PROBLEM LINK:CodeChef: Practical coding for everyone


Author: susheel_akd4
Tester: imreally_john




Let’s code the following process. Go one circle across the stalls,calculate the total cost C of candies bought and the number S of candies bought. Now you can decrease you money down to T=T mod C and add S ⋅ (T div C) to answer. It represents that you went maximum number of such circles. The later circles will have smaller cost. Let’s continue this process until T

becomes smaller than the minimum priced candy.

The number of operations made is O(logT)
. Let Tcur be the amount of money before some operation, Ccur be the total cost of candies bought on that operation and Tnew=Tcur mod Ccur. Tnew is actually smaller than Ccur (that’s how modulo works) and smaller than TcurCcur (that’s also how modulo works). And these inequalities imply that Tnew<Tcur/2. That leads to about O(logT)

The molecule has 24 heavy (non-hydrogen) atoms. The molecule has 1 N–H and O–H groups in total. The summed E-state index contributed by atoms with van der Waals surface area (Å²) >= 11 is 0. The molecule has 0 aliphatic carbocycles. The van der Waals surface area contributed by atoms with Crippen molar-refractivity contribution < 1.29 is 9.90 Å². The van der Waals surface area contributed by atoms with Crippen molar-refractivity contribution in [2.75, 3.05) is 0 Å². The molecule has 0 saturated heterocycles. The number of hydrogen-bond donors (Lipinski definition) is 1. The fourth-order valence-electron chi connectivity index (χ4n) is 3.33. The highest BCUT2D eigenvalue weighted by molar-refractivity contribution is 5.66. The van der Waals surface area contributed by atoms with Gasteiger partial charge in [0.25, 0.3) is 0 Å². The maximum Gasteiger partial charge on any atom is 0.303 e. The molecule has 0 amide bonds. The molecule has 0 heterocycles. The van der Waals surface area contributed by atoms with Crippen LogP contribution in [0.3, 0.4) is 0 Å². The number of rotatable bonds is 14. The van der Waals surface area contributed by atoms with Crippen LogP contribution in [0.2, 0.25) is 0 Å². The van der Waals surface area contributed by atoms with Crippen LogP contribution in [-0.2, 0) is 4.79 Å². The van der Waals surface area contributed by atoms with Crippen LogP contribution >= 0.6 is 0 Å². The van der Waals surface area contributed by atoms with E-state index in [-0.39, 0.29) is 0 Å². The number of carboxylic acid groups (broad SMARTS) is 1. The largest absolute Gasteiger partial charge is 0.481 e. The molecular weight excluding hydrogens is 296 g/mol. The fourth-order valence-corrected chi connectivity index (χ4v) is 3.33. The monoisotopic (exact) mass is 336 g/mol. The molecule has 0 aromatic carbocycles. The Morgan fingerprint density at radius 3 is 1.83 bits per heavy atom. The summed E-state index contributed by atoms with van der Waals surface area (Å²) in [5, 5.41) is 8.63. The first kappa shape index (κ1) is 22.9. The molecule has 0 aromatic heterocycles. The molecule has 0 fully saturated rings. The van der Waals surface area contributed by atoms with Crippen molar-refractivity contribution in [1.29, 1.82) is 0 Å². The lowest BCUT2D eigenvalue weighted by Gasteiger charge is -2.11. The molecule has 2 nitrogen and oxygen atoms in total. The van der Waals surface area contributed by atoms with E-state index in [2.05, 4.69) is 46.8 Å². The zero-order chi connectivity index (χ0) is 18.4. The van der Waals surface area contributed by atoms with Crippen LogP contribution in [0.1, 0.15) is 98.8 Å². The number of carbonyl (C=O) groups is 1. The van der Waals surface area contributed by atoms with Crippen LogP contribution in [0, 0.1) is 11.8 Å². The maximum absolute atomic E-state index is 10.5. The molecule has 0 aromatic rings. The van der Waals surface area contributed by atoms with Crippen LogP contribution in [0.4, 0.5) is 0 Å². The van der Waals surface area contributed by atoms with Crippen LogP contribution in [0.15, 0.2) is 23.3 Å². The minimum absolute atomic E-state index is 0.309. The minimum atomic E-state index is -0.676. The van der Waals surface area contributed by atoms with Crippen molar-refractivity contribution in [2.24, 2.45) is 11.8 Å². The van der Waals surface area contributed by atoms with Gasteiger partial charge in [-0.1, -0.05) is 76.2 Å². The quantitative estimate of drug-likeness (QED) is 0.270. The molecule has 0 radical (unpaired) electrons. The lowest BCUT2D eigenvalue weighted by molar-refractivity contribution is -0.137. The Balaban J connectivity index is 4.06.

steps to reach the minimal price.

Overall complexity: O(nlogT)


Setter's Solution
#include <bits/stdc++.h>
#define forn(i, n) for (int i = 0; i < int(n); i++)

using namespace std;

const int N = 200 * 1000 + 13;

typedef long long li;

int n;
int a[N];

void get(li T, li& pr, li& cnt){
    pr = 0, cnt = 0;
    forn(i, n){
	    if (T >= a[i]){
		    T -= a[i];
		    pr += a[i];

int main() {
     li T;
    scanf("%d%lld", &n, &T);
    forn(i, n)
	     scanf("%d", &a[i]);

    int mn = *min_element(a, a + n);
    li ans = 0;
    while (T >= mn){
	    li pr, cnt;
	    get(T, pr, cnt);
	    ans += cnt * (T / pr);
	    T %= pr;
    printf("%lld\n", ans);
    return 0;